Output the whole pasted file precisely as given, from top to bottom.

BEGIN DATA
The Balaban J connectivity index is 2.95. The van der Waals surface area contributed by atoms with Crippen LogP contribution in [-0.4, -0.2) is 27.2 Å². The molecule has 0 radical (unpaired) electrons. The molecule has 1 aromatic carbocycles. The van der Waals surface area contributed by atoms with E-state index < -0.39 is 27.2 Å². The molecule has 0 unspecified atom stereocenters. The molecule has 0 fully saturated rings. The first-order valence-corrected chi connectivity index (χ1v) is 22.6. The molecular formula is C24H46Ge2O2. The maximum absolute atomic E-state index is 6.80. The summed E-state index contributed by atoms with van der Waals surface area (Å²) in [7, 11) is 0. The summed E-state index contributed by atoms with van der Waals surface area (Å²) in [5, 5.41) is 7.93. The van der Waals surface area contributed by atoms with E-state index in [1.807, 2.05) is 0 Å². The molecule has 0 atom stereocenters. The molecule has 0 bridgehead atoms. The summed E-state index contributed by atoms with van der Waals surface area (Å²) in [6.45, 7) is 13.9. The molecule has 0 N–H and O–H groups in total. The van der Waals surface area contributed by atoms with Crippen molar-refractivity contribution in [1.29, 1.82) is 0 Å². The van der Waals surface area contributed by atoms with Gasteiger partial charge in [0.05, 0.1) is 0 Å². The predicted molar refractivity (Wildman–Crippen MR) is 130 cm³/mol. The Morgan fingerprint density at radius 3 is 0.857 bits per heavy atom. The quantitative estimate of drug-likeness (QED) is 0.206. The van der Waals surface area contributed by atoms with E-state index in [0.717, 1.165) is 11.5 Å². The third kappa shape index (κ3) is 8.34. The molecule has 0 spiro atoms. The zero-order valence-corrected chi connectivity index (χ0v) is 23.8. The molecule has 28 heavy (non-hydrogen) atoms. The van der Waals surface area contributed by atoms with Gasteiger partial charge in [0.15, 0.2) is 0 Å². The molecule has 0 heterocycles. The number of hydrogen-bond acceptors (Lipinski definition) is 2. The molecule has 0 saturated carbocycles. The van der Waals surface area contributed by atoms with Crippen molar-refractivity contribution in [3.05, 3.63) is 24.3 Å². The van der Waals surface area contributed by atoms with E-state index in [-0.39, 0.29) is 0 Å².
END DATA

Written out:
The Balaban J connectivity index is 2.95. The van der Waals surface area contributed by atoms with Crippen LogP contribution in [-0.4, -0.2) is 27.2 Å². The molecule has 0 radical (unpaired) electrons. The molecule has 1 aromatic carbocycles. The van der Waals surface area contributed by atoms with E-state index < -0.39 is 27.2 Å². The molecule has 0 unspecified atom stereocenters. The molecule has 0 fully saturated rings. The first-order valence-corrected chi connectivity index (χ1v) is 22.6. The molecular formula is C24H46Ge2O2. The maximum absolute atomic E-state index is 6.80. The summed E-state index contributed by atoms with van der Waals surface area (Å²) in [7, 11) is 0. The summed E-state index contributed by atoms with van der Waals surface area (Å²) in [5, 5.41) is 7.93. The van der Waals surface area contributed by atoms with E-state index in [1.807, 2.05) is 0 Å². The molecule has 0 atom stereocenters. The molecule has 0 bridgehead atoms. The summed E-state index contributed by atoms with van der Waals surface area (Å²) in [6.45, 7) is 13.9. The molecule has 0 N–H and O–H groups in total. The van der Waals surface area contributed by atoms with Crippen molar-refractivity contribution in [1.29, 1.82) is 0 Å². The van der Waals surface area contributed by atoms with Gasteiger partial charge in [0.05, 0.1) is 0 Å². The predicted molar refractivity (Wildman–Crippen MR) is 130 cm³/mol. The Morgan fingerprint density at radius 3 is 0.857 bits per heavy atom. The quantitative estimate of drug-likeness (QED) is 0.206. The van der Waals surface area contributed by atoms with E-state index in [0.717, 1.165) is 11.5 Å². The third kappa shape index (κ3) is 8.34. The molecule has 0 spiro atoms. The zero-order valence-corrected chi connectivity index (χ0v) is 23.8. The molecule has 28 heavy (non-hydrogen) atoms. The van der Waals surface area contributed by atoms with Gasteiger partial charge in [0.15, 0.2) is 0 Å². The molecule has 0 heterocycles. The number of hydrogen-bond acceptors (Lipinski definition) is 2. The molecule has 0 saturated carbocycles. The van der Waals surface area contributed by atoms with Crippen molar-refractivity contribution in [3.05, 3.63) is 24.3 Å². The van der Waals surface area contributed by atoms with E-state index in [-0.39, 0.29) is 0 Å².